McFeely is depleting his assets, court told
THE woman trying to bankrupt Priory Hall builder Tom McFeely fears the former IRA hunger striker is moving money -- even though his bank accounts have been frozen.
Yesterday, Theresa McGuinness told the High Court she had reason to believe Mr McFeely was "depleting his assets".
Ms McGuinness, of Rush, Co Dublin, applied to the High Court last year to have Mr McFeely declared bankrupt after he failed to pay an award made to her in 2009 against his company, Coalport Ltd.
Ms McGuinness, who is representing herself, was awarded €103,000 in damages against Coalport after it emerged that a house she had bought in 2006 had serious structural defects.
She is also claiming more than €200,000 in costs.
Yesterday, she said she wanted officials from AIB to appear in court to confirm whether Mr McFeely had been moving money out of his company and other accounts.
The move has been opposed by Mr McFeely's lawyers.
They said wide-ranging subpoenas for AIB officials to attend court and give details about Mr McFeely's finances -- and that of his company -- were unnecessary because of the existing freezing orders.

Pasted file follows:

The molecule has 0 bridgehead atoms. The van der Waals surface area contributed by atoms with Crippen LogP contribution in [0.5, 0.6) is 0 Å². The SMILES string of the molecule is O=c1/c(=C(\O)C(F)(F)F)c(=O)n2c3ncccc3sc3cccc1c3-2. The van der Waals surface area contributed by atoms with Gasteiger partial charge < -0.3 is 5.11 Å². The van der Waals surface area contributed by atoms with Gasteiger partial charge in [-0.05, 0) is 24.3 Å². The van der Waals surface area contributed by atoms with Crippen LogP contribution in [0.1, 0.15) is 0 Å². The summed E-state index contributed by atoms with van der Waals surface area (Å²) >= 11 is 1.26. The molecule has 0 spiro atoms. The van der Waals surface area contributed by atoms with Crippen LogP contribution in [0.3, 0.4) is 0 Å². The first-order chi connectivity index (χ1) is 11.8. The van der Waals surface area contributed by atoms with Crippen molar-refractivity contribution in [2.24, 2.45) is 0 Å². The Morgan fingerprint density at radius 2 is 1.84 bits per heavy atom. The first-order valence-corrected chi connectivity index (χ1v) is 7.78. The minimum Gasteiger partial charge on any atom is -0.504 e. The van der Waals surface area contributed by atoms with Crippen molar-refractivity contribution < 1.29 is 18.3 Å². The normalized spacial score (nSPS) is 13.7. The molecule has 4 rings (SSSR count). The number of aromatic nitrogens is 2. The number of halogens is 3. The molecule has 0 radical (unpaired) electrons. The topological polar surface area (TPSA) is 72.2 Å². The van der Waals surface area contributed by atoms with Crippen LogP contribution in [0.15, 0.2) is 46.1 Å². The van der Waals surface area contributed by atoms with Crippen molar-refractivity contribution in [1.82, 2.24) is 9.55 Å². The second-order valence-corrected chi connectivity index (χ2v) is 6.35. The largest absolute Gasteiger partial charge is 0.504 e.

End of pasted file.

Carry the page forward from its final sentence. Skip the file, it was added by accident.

Ms McGuinness told Ms Justice Elizabeth Dunne that she believed the orders had "not been adhered to".
Mr McFeely has twice had efforts to be declared bankrupt in the UK rejected.
If he was declared bankrupt in the UK, it would mean he could be debt-free within 12 months. However, it could take up to 12 years to be debt-free if he is declared bankrupt here.
Yesterday, lawyers for court officials in the UK told Judge Dunne that although an appeal against the latest rejection was possible, the Irish courts would decide where Mr McFeely's centre of main interest (COMI) was. This will determine where Mr McFeely will undergo bankrupt proceedings.
Yesterday, the former Anglo Irish Bank asked Judge Dunne to be informed of the COMI proceedings, which will be heard on Thursday next.
The request follows revelations by the Irish Independent that Mr McFeely is a major creditor of ex-banker Michael Fingleton's Irish Nationwide Building Society (INBS) and withheld details of a €2.5m villa in the Algarve from the bankruptcy courts in the UK.
The INBS was merged last year with the former Anglo Irish Bank, now known as the IBRC.
The IBRC has now been made a notice party to the forthcoming COMI proceedings.
A Supreme Court ruling in an appeal by Mr McFeely against a prison sentence for failing to remedy fire safety defects at Priory Hall is imminent.